Elias' late goal lifts Devils over visiting Canadiens
Tuesday, 06.19.2012 / 1:44 AM
|Brian Rolston set up Elias' go-ahead goal with 2:36 left in regulation.
didn't set the shutout record against his hometown team on Wednesday, but he did match another impressive milestone.
With his start in the Devils' 2-1 win over the visiting Montreal Canadiens, Brodeur made his 1,029th career appearance and tied Patrick Roy's all-time mark.
secured the victory by breaking a 1-1 tie with 2:36 left in regulation to lift New Jersey to its ninth win in the last 11 games. Ilkka Pikkarainen's first NHL goal tied the contest at 1-1 in the second period after Travis Moen had scored shorthanded in the first.
Brodeur passed Roy's mark for minutes played (60,235) in Boston on Nov. 27, and will overtake Roy for the most games played by a goalie with his next appearance. He remains tied with Terry Sawchuk for most career shutouts (103).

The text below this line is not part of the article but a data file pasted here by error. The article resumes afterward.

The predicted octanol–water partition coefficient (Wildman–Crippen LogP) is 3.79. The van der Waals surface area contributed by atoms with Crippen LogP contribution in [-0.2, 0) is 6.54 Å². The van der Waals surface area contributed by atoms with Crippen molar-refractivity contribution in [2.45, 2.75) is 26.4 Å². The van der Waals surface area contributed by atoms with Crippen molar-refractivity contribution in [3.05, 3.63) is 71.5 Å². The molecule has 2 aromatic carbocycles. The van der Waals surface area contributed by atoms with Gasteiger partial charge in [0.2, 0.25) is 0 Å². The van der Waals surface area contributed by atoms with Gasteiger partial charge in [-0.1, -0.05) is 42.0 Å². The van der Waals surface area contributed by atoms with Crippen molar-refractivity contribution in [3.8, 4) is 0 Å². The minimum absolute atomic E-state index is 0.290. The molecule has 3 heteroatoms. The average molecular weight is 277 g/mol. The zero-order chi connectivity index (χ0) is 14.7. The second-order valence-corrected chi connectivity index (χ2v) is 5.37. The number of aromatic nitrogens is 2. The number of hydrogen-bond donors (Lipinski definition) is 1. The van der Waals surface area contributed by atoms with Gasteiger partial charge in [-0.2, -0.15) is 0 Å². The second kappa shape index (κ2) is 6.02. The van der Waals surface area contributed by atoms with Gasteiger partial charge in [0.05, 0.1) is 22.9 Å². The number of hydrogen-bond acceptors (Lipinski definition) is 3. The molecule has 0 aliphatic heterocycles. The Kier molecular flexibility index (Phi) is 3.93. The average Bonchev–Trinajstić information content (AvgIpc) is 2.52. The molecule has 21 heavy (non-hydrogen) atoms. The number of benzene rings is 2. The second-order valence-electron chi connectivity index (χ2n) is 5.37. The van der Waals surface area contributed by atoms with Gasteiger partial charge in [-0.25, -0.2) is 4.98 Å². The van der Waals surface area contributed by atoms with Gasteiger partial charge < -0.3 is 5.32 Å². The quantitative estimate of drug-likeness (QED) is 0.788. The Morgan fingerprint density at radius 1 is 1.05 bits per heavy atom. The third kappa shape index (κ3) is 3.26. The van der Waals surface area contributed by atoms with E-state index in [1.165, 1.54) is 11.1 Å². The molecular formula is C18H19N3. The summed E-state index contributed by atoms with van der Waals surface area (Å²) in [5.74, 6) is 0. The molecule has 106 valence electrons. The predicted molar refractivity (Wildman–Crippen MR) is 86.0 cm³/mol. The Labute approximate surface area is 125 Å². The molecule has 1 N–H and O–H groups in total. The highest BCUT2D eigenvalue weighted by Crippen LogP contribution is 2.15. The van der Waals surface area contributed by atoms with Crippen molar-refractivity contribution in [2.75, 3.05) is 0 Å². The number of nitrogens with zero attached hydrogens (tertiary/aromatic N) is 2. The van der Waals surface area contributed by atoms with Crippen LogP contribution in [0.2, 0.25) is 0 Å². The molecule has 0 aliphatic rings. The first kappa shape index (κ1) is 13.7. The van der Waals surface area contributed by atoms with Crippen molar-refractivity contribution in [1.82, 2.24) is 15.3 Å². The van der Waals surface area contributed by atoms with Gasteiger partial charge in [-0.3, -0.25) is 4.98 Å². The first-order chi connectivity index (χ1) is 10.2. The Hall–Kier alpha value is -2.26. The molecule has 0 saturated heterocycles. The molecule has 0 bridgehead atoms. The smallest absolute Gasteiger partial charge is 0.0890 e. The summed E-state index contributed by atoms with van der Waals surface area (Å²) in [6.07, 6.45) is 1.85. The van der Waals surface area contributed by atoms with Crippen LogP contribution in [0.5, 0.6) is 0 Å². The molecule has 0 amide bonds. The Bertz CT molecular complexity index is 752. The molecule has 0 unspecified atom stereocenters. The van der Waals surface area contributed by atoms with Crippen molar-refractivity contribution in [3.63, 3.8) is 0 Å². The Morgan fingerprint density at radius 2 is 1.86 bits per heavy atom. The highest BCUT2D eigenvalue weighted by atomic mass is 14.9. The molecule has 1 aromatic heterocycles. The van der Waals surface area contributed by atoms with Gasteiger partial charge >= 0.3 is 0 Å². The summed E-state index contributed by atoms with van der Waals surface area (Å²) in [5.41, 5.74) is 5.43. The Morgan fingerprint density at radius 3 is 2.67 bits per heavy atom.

"It's durability," Brodeur said. "That's what playing a lot of games is. It's being durable, it's being successful, because if you're not then the coach doesn't put you in there. I'm definitely happy it's passed. We'll get the next game and get it over with; try to get another one out of the way and just play hockey."
Wednesday's contest wasn't pretty, but the Devils were happy to take the two points from a conference foe.
"That was kind of boring a bit," Brodeur said after making 17 saves. "But it's a big win."
It was also a gratifying one for the Devils, who acknowledged that they weren't at their best. They squandered four power-play chances in the first period and finished 0-for-5 with the man advantage.
But Elias' seventh of the season, and third in the last two games, sent the Devils' faithful home happy. He tipped a Brian Rolston
pass on net before backhanding his own rebound past Carey Price at 17:24 of the final frame. Price finished with 25 saves.
"Just a great play by Patty," Rolston said. "He skated hard to the net and he gets the tip and then the rebound. It was a sluggish game tonight, wasn't our best game, but we seemed to find a way to win and we found a way to win tonight even though we weren't great."